and associated communities of interest is crucial to business success. One is not concerned with a transactional analysis of how an organisation
has responded to a particular risk that arose over the past year, but in their
• Information users are not confident that current reporting and assurance capacity to understand, identify and manage risk.
mechanisms meet their needs.
26 AccountAbility What Assures? 27
However, not all interviewees were interested in such upstream processes; their Figure 3: The Data Chain
concern was outcomes.
Strategy Impacts Compliance Reputation
Many highlighted the difficulty of integrating forward-looking assessments into
traditional conceptions of audit and assurance and the need to allow for different ‘How much
value you ‘How others
levels of confidence. ‘What you say’ ‘What you plan’ ‘What you did’ meet
created (or judge you’
Yes, the future is what we are interested in, but assuring the future is not
possible…all we can hope for is a credible view of what has happened in
Narrative Standards Endorsements
the past and then it is up to us to judge what this means for the future. Performance
Statements, description, certification, Stakeholder
Plans, policies indicators and
The future bit should be audited to a different standard and approach to commitments system conformity perceptions of
the things you have to comply with. documentation assessments performance
Forward looking Backward looking
‘We give them [analysts] earnings guidance, but I’m not sure what other
forward looking information we could give them that wouldn’t give spurious Although helpful as a framework, it is also clear that such a data chain may mask the
certainty.’ challenge faced by companies in meeting the diverse appetite of stakeholders for
Pharmaceutical company different data, at different times, and in different forms. But in general, what this
means is that traditional audit methods that focus on historic accuracy, rather than
There is a strong tradition in financial reporting to look back on the year predictive value, whilst still important, are not sufficient to deliver assurance to these
that’s gone. Therefore the forward-looking aspect of the non-financial area groups. This problem often does not solely lie with the provider but with the infor-
is quite hard to integrate mation being presented by the reporter, where there has been little discussion or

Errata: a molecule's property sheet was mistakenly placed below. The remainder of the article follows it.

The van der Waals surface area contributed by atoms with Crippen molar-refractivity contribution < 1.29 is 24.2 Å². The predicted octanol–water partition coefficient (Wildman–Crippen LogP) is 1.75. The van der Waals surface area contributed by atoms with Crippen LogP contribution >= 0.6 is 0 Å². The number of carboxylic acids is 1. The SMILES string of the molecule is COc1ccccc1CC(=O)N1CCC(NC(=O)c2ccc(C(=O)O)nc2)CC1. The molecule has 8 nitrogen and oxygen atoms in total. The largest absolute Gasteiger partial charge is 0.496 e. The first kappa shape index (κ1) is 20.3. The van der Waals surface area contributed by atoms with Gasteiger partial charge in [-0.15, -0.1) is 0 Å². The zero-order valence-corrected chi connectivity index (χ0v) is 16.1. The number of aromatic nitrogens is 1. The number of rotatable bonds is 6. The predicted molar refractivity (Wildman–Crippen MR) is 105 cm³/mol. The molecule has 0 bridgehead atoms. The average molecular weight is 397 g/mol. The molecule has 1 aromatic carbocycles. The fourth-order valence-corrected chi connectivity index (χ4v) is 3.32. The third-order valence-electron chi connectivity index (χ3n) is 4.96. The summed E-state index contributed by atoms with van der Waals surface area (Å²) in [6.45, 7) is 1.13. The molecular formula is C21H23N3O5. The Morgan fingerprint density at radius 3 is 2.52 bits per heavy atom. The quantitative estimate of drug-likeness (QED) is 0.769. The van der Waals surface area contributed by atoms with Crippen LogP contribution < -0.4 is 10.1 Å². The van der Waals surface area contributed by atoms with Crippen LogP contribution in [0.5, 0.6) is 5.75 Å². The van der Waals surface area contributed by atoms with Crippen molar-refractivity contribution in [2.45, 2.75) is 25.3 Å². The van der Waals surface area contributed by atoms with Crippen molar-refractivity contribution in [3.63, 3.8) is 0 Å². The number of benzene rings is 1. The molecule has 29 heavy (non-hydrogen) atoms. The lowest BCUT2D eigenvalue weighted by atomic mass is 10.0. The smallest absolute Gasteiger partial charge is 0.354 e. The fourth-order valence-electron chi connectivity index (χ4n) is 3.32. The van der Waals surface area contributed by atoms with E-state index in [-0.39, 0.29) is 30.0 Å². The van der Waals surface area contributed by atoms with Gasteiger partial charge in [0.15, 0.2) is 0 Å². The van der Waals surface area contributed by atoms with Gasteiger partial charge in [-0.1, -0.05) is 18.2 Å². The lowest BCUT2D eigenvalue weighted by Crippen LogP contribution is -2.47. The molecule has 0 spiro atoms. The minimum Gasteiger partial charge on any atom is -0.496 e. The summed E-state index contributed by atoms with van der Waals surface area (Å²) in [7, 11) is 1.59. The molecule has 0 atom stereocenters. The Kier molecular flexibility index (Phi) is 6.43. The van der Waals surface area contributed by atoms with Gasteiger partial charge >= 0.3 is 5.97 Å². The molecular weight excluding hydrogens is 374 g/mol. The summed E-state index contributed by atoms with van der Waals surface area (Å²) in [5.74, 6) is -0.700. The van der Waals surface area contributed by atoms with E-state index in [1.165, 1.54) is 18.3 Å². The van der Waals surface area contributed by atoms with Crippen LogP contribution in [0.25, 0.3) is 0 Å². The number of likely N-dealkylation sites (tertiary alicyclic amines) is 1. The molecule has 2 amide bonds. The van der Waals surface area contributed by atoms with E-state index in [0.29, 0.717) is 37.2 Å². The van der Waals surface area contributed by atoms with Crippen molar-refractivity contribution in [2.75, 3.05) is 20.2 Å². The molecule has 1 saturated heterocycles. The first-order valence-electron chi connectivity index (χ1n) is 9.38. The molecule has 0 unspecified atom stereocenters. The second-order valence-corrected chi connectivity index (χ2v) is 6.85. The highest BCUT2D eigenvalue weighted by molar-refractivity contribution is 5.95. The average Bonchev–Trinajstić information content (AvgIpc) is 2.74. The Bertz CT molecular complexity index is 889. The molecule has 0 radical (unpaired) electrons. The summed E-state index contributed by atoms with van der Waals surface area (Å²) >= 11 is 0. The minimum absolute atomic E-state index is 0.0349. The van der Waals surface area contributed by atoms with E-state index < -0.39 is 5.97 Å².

Pharmaceutical company agreement between the two parties as to the materiality and usefulness of the infor-
mation being presented (Zadek & Raynard, 2004).
Discussion amongst the different respondents focused on how different stakeholders
are assured on the basis of different parts of the ‘data chain’ from forward looking but The literature, experience and interviews highlighted a number of key patterns:
uncertain information to accurate but out-of-date historic data. This data chain spans
information about values and strategy through decisions and actions to end-of-pipe Different stakeholders are assured by different types of information, even when they
impacts, conformity with laws and standards and reputation. The diagram below are concerned about the same underlying phenomenon. For example environmental
maps out this data chain. organisations generally focus on the end-of-pipeline ‘green’ performance in terms of
impacts and compliance. As one environmentalist argued,
“…what matters most to me is how much the corporate entity cuts their
CO2 emissions, not how they go about it or how it impacts on their bottom
Investors are generally more interested in environmental performance as it links to
potential litigation, how it reflects on management capacity more generally, and
possible implications for the future of the company’s underlying business model.
28 AccountAbility What Assures? 29
Which part of the data chain diverse stakeholders are assured by is closely linked “assurance is about outcomes to me. What goes on upstream is interesting
to their time horizons. Stakeholders with longer term financial interests have greater but not essential in terms of information that I need to have”.
interest up-stream along the chain, whereas those with shorter term interests remain
focused on downstream outcomes and impacts. Non-financial stakeholders in the The latter tended more to highlight the importance of company strategy and, to a
main are short term in this sense, in that they are interested in the impacts of current greater degree, a sense of company and individual values. One argued,
products and processes and whether the metrics indicate that performance is heading
in broadly the right direction rather than the long-term future impacts of the company. “what we need to understand are the motives behind why the company
intends to make a difference and what social value it is intending to
Those with a financial focus generally have the most interest in upstream data add…because values can tell us more about how much progress a
which illuminates how future value will be created. Success in outmanoeuvring the company is likely to make than its historic compliance under pressure”.
financial markets requires investors to bet on future not past outcomes. Investors are
of course also interested in performance, namely profitability. But fund managers’ Of course this is not an either-or, and in some ways there is a perception of compa-
primary focus on share price movements make factors other than observable nies graduating over time. As one labour union leader said, when asked what led him
profitability count. Share prices are clearly impacted by longer term profitability to trust one company over another in regards of workers’ rights and employment